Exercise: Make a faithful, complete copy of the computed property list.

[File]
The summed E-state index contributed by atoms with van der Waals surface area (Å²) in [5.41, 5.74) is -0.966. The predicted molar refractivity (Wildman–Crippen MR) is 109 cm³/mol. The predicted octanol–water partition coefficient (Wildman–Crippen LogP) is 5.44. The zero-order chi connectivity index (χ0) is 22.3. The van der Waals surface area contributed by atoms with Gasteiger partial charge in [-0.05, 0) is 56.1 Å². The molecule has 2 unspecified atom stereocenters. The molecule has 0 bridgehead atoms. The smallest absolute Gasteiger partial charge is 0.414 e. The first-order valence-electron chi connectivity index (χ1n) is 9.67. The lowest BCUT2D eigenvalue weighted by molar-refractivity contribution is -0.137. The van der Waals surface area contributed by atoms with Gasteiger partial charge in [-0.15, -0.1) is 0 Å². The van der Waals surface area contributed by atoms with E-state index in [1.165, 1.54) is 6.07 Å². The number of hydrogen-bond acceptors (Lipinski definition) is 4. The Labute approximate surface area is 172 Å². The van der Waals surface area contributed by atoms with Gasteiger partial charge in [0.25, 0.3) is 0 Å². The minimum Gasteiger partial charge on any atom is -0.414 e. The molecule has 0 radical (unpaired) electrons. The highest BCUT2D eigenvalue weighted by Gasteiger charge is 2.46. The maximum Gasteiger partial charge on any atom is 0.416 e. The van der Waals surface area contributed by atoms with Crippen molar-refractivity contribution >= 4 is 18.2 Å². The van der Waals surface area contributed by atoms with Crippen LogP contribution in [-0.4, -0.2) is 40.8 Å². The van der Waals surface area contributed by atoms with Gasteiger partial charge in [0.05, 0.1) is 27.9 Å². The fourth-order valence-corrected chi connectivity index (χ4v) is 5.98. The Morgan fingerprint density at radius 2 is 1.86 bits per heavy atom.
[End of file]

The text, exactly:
The summed E-state index contributed by atoms with van der Waals surface area (Å²) in [5.41, 5.74) is -0.966. The predicted molar refractivity (Wildman–Crippen MR) is 109 cm³/mol. The predicted octanol–water partition coefficient (Wildman–Crippen LogP) is 5.44. The zero-order chi connectivity index (χ0) is 22.3. The van der Waals surface area contributed by atoms with Gasteiger partial charge in [-0.05, 0) is 56.1 Å². The molecule has 2 unspecified atom stereocenters. The molecule has 0 bridgehead atoms. The smallest absolute Gasteiger partial charge is 0.414 e. The first-order valence-electron chi connectivity index (χ1n) is 9.67. The lowest BCUT2D eigenvalue weighted by molar-refractivity contribution is -0.137. The van der Waals surface area contributed by atoms with Gasteiger partial charge in [-0.15, -0.1) is 0 Å². The van der Waals surface area contributed by atoms with E-state index in [1.165, 1.54) is 6.07 Å². The number of hydrogen-bond acceptors (Lipinski definition) is 4. The Labute approximate surface area is 172 Å². The van der Waals surface area contributed by atoms with Gasteiger partial charge in [0.25, 0.3) is 0 Å². The minimum Gasteiger partial charge on any atom is -0.414 e. The molecule has 0 radical (unpaired) electrons. The highest BCUT2D eigenvalue weighted by Gasteiger charge is 2.46. The maximum Gasteiger partial charge on any atom is 0.416 e. The van der Waals surface area contributed by atoms with Crippen molar-refractivity contribution >= 4 is 18.2 Å². The van der Waals surface area contributed by atoms with Crippen LogP contribution in [-0.4, -0.2) is 40.8 Å². The van der Waals surface area contributed by atoms with Gasteiger partial charge in [0.05, 0.1) is 27.9 Å². The fourth-order valence-corrected chi connectivity index (χ4v) is 5.98. The Morgan fingerprint density at radius 2 is 1.86 bits per heavy atom.